Tuamotu Island Swell Statistics, Winter: All Swell – Any Wind
This chart shows the combination of swells directed at Tuamotu Island through a typical southern hemisphere winter. It is based on 7266 NWW3 model predictions since 2006 (values every 3 hours). The wave model does not forecast wind and surf right at the coastline so we have chosen the most applicable grid node based on what we know about Tuamotu Island. In the case of Tuamotu Island, the best grid node is 33 km away (21 miles).
The rose diagram illustrates the distribution of swell directions and swell sizes, while the graph at the bottom shows the same thing but without direction information. Five colours represent increasing wave sizes. Very small swells of less than 0.5m (1.5 feet) high are shown in blue. These happened only 8% of the time. Green and yellow illustrate increasing swell sizes and red represents the biggest swells, greater than >3m (>10ft). In each graph, the area of any colour is proportional to how often that size swell occurs.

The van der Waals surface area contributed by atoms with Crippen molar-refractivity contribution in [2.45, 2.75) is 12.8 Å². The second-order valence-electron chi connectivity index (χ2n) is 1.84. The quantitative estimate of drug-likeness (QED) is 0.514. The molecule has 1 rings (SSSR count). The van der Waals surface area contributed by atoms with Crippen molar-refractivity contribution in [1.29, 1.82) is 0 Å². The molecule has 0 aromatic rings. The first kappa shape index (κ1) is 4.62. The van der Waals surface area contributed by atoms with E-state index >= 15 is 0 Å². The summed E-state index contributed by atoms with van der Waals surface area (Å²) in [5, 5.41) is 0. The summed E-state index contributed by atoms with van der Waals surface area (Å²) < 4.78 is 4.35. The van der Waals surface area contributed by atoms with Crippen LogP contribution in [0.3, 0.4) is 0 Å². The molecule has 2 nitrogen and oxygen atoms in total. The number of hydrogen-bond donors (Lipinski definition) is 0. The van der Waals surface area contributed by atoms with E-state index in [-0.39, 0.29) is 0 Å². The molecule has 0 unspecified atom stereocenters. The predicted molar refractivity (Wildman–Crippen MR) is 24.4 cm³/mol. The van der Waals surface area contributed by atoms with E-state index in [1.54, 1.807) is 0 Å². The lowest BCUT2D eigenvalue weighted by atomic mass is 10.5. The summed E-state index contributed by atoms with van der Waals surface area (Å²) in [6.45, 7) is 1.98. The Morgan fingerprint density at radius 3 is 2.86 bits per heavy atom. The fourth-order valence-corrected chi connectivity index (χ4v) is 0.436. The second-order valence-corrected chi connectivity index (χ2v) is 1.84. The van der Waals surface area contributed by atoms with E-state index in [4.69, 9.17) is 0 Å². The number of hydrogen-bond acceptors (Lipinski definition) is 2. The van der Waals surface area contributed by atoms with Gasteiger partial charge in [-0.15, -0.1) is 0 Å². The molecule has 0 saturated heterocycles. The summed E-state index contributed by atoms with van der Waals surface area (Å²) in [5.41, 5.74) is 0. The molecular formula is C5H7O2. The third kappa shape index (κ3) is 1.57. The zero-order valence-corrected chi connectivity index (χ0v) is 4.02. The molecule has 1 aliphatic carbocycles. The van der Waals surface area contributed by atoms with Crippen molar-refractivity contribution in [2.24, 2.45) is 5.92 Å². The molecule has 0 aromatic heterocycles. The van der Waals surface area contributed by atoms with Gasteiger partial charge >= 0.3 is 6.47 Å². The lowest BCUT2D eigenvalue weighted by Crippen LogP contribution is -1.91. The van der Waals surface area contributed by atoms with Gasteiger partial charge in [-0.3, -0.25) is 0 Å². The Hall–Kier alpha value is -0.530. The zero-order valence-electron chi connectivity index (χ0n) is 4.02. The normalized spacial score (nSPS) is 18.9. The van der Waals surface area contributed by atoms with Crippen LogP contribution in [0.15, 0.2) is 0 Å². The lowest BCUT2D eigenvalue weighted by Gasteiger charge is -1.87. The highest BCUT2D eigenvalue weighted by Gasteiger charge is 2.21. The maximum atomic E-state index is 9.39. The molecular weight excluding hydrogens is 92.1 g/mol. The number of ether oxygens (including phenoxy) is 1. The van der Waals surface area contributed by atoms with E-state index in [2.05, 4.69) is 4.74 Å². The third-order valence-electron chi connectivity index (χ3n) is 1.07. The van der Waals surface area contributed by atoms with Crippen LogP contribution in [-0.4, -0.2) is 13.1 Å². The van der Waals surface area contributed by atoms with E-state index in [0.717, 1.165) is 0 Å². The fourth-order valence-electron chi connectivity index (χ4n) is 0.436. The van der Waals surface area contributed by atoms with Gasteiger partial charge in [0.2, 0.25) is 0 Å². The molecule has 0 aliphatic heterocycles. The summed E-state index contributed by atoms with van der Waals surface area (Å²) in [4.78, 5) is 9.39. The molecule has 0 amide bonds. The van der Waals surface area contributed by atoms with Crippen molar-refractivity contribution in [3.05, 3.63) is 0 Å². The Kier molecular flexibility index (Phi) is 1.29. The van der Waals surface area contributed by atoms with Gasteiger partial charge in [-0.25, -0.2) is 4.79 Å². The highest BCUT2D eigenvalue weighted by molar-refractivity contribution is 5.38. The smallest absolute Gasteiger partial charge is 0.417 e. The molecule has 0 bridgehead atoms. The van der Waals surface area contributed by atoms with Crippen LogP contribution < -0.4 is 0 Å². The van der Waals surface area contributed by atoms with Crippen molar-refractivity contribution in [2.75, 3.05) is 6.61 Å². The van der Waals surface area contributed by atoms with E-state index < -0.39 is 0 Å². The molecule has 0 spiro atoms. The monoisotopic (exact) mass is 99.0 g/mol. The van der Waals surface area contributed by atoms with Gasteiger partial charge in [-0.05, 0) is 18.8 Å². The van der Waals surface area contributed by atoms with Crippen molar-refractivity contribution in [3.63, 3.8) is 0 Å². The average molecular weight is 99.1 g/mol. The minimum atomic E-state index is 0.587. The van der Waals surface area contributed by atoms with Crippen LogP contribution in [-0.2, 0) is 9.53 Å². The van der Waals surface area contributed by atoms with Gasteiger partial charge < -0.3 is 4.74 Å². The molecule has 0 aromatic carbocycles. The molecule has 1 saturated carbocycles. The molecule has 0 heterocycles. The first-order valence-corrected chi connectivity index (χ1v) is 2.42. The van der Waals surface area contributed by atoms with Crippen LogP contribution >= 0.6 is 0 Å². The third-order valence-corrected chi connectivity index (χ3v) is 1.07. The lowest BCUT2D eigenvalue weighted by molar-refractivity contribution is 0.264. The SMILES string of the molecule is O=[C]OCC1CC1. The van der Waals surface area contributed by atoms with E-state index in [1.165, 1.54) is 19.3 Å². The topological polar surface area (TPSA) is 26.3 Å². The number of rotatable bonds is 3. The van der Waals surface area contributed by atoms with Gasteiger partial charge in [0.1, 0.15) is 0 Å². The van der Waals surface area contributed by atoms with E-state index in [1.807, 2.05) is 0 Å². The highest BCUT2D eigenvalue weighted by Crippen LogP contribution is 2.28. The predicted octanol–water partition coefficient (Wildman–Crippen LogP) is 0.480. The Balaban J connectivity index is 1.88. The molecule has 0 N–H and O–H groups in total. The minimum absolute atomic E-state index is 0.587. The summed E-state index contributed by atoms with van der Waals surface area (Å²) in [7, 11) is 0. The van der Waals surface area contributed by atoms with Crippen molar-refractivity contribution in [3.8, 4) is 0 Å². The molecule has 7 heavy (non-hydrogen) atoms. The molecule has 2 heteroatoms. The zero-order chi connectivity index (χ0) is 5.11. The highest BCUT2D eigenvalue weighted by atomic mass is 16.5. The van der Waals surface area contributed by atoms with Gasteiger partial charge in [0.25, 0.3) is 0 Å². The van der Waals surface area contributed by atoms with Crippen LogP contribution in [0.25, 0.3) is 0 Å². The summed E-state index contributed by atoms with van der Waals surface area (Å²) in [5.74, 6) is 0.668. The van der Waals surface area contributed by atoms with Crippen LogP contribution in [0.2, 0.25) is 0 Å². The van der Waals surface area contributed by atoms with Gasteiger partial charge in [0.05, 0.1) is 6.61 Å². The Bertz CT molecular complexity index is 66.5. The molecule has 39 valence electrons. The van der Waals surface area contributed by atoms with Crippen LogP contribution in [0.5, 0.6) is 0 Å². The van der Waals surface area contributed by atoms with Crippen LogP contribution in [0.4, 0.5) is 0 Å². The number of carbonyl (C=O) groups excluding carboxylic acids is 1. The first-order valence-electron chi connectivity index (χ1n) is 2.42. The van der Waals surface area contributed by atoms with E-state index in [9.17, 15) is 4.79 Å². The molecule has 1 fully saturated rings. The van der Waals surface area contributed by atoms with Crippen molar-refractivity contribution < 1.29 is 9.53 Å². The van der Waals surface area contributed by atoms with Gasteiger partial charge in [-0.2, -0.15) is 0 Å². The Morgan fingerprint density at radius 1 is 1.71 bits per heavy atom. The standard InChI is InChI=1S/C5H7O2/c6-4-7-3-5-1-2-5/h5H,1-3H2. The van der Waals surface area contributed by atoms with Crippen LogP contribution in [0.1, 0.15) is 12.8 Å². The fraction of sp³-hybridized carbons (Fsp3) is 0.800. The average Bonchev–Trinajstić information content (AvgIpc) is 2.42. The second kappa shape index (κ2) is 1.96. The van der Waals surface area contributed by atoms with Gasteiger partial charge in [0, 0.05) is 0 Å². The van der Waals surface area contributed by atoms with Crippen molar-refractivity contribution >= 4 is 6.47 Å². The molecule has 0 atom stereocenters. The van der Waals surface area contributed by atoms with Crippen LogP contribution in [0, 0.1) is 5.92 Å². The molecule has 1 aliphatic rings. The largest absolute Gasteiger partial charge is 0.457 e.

The diagram indicates that the dominant swell direction, shown by the longest spokes, was SE, whereas the the prevailing wind blows from the W. Because the wave model grid is away from the coast, sometimes a strong offshore wind blows largest waves away from Tuamotu Island and out to sea. We combine these with the no surf category of the bar chart. To avoid confusion we don't show these in the rose plot. Because wind determines whether or not waves are clean enough to surf at Tuamotu Island, you can load a different image that shows only the swells that were forecast to coincide with glassy or offshore wind conditions. Over an average southern hemisphere winter, swells large enough to cause surfable waves at Tuamotu Island run for about 92% of the time.
IMPORTANT: Beta version feature! Swell heights are open water values from NWW3. There is no attempt to model near-shore effects. Coastal wave heights will generally be less, especially if the break does not have unobstructed exposure to the open ocean.